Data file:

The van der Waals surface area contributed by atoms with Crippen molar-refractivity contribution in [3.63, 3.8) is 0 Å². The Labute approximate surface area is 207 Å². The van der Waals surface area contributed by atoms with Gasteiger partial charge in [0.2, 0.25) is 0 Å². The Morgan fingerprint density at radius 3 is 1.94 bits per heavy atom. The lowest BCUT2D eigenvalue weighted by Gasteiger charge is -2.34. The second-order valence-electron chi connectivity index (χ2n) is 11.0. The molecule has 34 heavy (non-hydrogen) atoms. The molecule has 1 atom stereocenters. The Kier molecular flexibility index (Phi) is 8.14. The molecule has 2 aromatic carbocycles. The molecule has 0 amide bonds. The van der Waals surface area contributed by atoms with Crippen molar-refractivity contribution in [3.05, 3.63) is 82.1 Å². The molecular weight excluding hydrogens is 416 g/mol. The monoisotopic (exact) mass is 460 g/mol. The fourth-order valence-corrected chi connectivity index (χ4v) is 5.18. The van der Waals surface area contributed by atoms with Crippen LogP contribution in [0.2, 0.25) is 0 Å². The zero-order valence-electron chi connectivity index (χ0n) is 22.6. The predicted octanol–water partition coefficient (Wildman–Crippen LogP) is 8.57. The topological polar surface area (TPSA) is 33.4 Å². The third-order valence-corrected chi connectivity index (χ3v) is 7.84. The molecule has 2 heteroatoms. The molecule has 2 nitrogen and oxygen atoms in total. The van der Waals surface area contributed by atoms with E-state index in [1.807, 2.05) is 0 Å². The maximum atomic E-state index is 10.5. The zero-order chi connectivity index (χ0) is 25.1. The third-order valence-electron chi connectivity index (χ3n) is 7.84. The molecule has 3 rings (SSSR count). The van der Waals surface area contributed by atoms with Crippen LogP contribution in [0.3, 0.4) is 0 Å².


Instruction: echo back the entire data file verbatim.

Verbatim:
The van der Waals surface area contributed by atoms with Crippen molar-refractivity contribution in [3.63, 3.8) is 0 Å². The Labute approximate surface area is 207 Å². The van der Waals surface area contributed by atoms with Gasteiger partial charge in [0.2, 0.25) is 0 Å². The Morgan fingerprint density at radius 3 is 1.94 bits per heavy atom. The lowest BCUT2D eigenvalue weighted by Gasteiger charge is -2.34. The second-order valence-electron chi connectivity index (χ2n) is 11.0. The molecule has 34 heavy (non-hydrogen) atoms. The molecule has 1 atom stereocenters. The Kier molecular flexibility index (Phi) is 8.14. The molecule has 2 aromatic carbocycles. The molecule has 0 amide bonds. The van der Waals surface area contributed by atoms with Crippen molar-refractivity contribution in [3.05, 3.63) is 82.1 Å². The molecular weight excluding hydrogens is 416 g/mol. The monoisotopic (exact) mass is 460 g/mol. The fourth-order valence-corrected chi connectivity index (χ4v) is 5.18. The van der Waals surface area contributed by atoms with Crippen LogP contribution in [0.2, 0.25) is 0 Å². The zero-order valence-electron chi connectivity index (χ0n) is 22.6. The predicted octanol–water partition coefficient (Wildman–Crippen LogP) is 8.57. The topological polar surface area (TPSA) is 33.4 Å². The third-order valence-corrected chi connectivity index (χ3v) is 7.84. The molecule has 2 heteroatoms. The molecule has 2 nitrogen and oxygen atoms in total. The van der Waals surface area contributed by atoms with E-state index in [1.807, 2.05) is 0 Å². The maximum atomic E-state index is 10.5. The zero-order chi connectivity index (χ0) is 25.1. The third-order valence-electron chi connectivity index (χ3n) is 7.84. The molecule has 3 rings (SSSR count). The van der Waals surface area contributed by atoms with Crippen LogP contribution in [0.3, 0.4) is 0 Å².